A few weeks after I finished the story a spooky thing happened. She sent me a card-the first communication for some years. She’d penned some brief, ambiguous notes: ‘the flat is falling down around me’, ‘I must get my act together’. In a fever of excited enthusiasm I wrote back, careful to use longhand, careful not to say too much about my life now. There has been no reply.

Any Openings?

Life is arranged all wrong. You can blame God, if you’re so inclined [I’m not]. The first nine or ten years or so are alright. You get born. You are looked after [hopefully] while you are helpless. You might even be doted on. You may be fortunate enough to learn some useful stuff that will prepare you for adulthood, like walking, talking-even reading. Then it goes pear-shaped. Just when you are thirsting for knowledge, eager, full of enthusiasm, you lose it; snuffed out like a candle. Because as adolescence, teens and hormonal tempests begin to boil up, an interest in medieval history, Pythagoras theorem, netball practise, past participles and piano lessons flies totally out of the patio doors to be replaced by a fascination for one thing only.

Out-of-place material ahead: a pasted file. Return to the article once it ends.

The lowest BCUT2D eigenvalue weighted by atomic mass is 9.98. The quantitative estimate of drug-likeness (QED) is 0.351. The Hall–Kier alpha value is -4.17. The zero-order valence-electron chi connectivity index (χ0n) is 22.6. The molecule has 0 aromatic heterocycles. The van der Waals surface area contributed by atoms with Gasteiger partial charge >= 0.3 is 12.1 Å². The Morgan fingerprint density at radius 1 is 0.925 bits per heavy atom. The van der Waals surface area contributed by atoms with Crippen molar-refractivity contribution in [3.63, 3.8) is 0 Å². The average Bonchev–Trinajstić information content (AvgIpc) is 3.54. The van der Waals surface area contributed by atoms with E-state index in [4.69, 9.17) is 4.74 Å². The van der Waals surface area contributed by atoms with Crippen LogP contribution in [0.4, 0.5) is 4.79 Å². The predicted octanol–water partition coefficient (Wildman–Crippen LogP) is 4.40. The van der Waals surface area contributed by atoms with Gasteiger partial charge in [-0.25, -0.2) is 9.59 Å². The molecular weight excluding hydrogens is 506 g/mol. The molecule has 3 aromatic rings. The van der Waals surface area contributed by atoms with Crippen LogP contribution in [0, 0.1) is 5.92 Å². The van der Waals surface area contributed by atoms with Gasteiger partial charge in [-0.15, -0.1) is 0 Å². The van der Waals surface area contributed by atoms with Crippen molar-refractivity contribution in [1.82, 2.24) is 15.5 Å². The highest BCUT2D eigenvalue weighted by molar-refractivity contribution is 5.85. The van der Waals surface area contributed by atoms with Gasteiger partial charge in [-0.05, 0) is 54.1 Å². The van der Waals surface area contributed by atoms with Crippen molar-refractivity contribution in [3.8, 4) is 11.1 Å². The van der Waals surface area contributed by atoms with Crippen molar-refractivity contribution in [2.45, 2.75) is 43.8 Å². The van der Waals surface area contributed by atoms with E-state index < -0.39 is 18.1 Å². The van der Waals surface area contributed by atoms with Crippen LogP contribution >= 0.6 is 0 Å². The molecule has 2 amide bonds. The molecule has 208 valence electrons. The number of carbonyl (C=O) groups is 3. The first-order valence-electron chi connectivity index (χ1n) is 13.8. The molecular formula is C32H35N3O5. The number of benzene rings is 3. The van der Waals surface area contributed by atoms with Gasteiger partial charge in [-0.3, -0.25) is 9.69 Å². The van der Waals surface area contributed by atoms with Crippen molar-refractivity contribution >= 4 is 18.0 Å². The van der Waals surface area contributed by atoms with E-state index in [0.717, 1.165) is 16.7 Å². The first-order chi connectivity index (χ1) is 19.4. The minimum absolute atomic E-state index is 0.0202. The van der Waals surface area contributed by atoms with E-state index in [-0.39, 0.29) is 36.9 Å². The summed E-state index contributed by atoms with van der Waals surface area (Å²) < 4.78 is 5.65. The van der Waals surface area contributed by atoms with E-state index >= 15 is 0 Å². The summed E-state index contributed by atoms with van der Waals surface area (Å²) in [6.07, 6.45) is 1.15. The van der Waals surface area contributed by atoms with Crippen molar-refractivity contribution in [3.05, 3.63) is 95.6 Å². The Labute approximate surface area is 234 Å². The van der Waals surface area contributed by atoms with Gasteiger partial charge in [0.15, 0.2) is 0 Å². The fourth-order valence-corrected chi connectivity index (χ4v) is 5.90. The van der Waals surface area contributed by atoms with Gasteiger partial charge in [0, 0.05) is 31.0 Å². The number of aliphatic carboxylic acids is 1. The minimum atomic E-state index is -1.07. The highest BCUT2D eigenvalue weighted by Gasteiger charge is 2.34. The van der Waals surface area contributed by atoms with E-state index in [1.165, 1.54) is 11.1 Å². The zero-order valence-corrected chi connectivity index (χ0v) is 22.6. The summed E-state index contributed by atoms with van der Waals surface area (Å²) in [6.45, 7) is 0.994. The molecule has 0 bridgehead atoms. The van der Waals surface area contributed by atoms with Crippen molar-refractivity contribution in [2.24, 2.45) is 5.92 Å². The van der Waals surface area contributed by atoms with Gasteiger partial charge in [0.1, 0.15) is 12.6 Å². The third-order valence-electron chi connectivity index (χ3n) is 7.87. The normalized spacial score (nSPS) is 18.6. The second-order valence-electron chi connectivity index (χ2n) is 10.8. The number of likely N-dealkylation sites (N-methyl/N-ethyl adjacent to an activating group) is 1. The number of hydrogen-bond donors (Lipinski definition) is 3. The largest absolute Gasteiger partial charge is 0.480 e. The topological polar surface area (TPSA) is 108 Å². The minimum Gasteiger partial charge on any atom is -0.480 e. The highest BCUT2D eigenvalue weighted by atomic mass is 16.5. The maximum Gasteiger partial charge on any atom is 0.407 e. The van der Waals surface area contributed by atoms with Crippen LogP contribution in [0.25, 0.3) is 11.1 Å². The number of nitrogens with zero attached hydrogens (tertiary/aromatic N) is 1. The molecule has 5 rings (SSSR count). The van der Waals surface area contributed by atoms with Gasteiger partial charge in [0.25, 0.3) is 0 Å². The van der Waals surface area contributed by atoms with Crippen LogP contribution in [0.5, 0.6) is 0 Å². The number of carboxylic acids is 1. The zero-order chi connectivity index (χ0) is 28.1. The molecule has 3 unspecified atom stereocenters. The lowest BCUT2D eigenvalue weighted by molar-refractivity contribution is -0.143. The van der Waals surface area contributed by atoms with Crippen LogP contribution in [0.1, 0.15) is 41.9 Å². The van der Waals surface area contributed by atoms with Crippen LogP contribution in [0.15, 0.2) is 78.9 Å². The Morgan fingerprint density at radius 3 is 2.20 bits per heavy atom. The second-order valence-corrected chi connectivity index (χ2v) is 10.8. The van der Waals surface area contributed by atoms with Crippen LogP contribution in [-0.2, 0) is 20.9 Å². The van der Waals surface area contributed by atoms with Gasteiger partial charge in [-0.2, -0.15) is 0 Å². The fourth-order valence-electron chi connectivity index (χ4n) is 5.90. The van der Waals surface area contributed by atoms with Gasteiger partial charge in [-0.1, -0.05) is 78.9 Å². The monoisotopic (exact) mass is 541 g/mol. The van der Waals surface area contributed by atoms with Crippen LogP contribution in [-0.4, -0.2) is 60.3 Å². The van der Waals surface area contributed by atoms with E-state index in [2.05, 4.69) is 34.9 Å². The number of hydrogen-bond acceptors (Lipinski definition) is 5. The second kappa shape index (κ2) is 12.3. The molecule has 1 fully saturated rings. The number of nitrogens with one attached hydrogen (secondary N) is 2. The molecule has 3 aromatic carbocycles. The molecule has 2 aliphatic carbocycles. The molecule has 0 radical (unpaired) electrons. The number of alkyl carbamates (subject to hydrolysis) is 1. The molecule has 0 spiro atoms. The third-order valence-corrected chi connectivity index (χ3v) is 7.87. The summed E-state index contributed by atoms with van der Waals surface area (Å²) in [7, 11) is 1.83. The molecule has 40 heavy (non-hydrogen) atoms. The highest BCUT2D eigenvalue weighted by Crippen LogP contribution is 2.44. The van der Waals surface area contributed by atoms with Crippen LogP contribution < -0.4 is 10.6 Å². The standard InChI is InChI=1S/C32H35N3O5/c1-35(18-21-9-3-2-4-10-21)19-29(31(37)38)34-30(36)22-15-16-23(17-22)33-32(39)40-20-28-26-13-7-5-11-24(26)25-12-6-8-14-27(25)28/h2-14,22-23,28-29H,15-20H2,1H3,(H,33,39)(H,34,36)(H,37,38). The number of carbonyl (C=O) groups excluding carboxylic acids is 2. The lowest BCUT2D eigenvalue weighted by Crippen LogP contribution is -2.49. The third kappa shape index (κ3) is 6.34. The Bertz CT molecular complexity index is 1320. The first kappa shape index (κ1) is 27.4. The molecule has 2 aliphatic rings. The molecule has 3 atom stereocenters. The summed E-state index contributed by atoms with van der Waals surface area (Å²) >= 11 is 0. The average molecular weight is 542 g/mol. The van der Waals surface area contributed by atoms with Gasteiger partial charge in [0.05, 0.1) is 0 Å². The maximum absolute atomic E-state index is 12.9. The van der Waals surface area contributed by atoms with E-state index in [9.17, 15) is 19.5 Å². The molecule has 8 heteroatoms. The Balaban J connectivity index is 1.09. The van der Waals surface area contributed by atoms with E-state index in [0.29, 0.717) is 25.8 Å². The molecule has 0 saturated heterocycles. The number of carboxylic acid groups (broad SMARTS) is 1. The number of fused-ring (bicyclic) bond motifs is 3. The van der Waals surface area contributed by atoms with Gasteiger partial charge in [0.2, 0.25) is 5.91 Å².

Unfortunately this is the time when you begin to be tested on your skills, ability and knowledge in order to prepare you for independence, the severance of the umbilical, the supporting of yourself. Striving to achieve academic goals becomes torture. Many of us [I include myself] acquire a disappointing, average, just-about-satisfactory set of results that equips us for some kind of career or job. Many of us don’t. A few manage to transcend their base instincts and shine-a source of pride for their parents [see previous post-‘It’s not that we’re not interested, but…’].

         You then embark upon whatever source of living your qualifications have led you to, because by now, in adulthood, you are on your own. Perhaps you will fall madly in love with your chosen occupation, perhaps not. Maybe you will find success beyond your wildest dreams; maybe you will rub along, earning enough of a crust.

         Other bits of life crowd in, like partners, children, housing, transport, holidays. These demands mean that swapping what you do for any other occupation becomes impossible.